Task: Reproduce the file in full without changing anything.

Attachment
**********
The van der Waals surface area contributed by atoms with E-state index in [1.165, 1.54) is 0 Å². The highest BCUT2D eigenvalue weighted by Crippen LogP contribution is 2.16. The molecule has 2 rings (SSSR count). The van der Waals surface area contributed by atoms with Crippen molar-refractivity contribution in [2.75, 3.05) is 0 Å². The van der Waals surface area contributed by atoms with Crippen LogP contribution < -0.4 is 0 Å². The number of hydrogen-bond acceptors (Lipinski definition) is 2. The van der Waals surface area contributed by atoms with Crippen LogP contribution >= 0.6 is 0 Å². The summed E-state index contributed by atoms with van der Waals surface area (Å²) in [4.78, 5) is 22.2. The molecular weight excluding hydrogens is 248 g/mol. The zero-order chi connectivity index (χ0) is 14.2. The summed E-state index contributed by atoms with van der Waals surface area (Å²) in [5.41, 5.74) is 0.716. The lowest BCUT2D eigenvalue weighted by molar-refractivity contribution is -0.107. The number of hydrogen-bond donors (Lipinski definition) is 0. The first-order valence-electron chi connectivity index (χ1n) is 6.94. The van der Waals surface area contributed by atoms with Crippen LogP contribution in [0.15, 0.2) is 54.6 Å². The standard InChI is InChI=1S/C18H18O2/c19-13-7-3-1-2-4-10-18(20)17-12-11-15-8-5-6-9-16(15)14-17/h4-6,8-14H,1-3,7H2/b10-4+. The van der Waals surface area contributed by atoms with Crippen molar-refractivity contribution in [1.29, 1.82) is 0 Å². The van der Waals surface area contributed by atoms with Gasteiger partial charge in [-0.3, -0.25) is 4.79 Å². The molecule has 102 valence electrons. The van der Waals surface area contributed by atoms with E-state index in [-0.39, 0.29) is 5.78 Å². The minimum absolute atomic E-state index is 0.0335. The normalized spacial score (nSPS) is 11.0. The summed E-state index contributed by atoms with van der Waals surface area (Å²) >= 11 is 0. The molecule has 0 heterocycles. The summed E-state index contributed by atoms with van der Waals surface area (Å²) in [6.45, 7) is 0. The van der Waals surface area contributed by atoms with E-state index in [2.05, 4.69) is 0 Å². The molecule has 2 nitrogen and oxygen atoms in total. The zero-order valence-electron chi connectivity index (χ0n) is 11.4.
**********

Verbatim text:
The van der Waals surface area contributed by atoms with E-state index in [1.165, 1.54) is 0 Å². The highest BCUT2D eigenvalue weighted by Crippen LogP contribution is 2.16. The molecule has 2 rings (SSSR count). The van der Waals surface area contributed by atoms with Crippen molar-refractivity contribution in [2.75, 3.05) is 0 Å². The van der Waals surface area contributed by atoms with Crippen LogP contribution < -0.4 is 0 Å². The number of hydrogen-bond acceptors (Lipinski definition) is 2. The van der Waals surface area contributed by atoms with Crippen LogP contribution >= 0.6 is 0 Å². The summed E-state index contributed by atoms with van der Waals surface area (Å²) in [4.78, 5) is 22.2. The molecular weight excluding hydrogens is 248 g/mol. The zero-order chi connectivity index (χ0) is 14.2. The summed E-state index contributed by atoms with van der Waals surface area (Å²) in [5.41, 5.74) is 0.716. The lowest BCUT2D eigenvalue weighted by molar-refractivity contribution is -0.107. The number of hydrogen-bond donors (Lipinski definition) is 0. The first-order valence-electron chi connectivity index (χ1n) is 6.94. The van der Waals surface area contributed by atoms with Crippen LogP contribution in [0.15, 0.2) is 54.6 Å². The standard InChI is InChI=1S/C18H18O2/c19-13-7-3-1-2-4-10-18(20)17-12-11-15-8-5-6-9-16(15)14-17/h4-6,8-14H,1-3,7H2/b10-4+. The van der Waals surface area contributed by atoms with Crippen molar-refractivity contribution in [1.29, 1.82) is 0 Å². The van der Waals surface area contributed by atoms with Gasteiger partial charge in [-0.3, -0.25) is 4.79 Å². The molecule has 102 valence electrons. The van der Waals surface area contributed by atoms with E-state index in [-0.39, 0.29) is 5.78 Å². The minimum absolute atomic E-state index is 0.0335. The normalized spacial score (nSPS) is 11.0. The summed E-state index contributed by atoms with van der Waals surface area (Å²) >= 11 is 0. The molecule has 0 heterocycles. The summed E-state index contributed by atoms with van der Waals surface area (Å²) in [6.45, 7) is 0. The van der Waals surface area contributed by atoms with E-state index in [2.05, 4.69) is 0 Å². The molecule has 2 nitrogen and oxygen atoms in total. The zero-order valence-electron chi connectivity index (χ0n) is 11.4.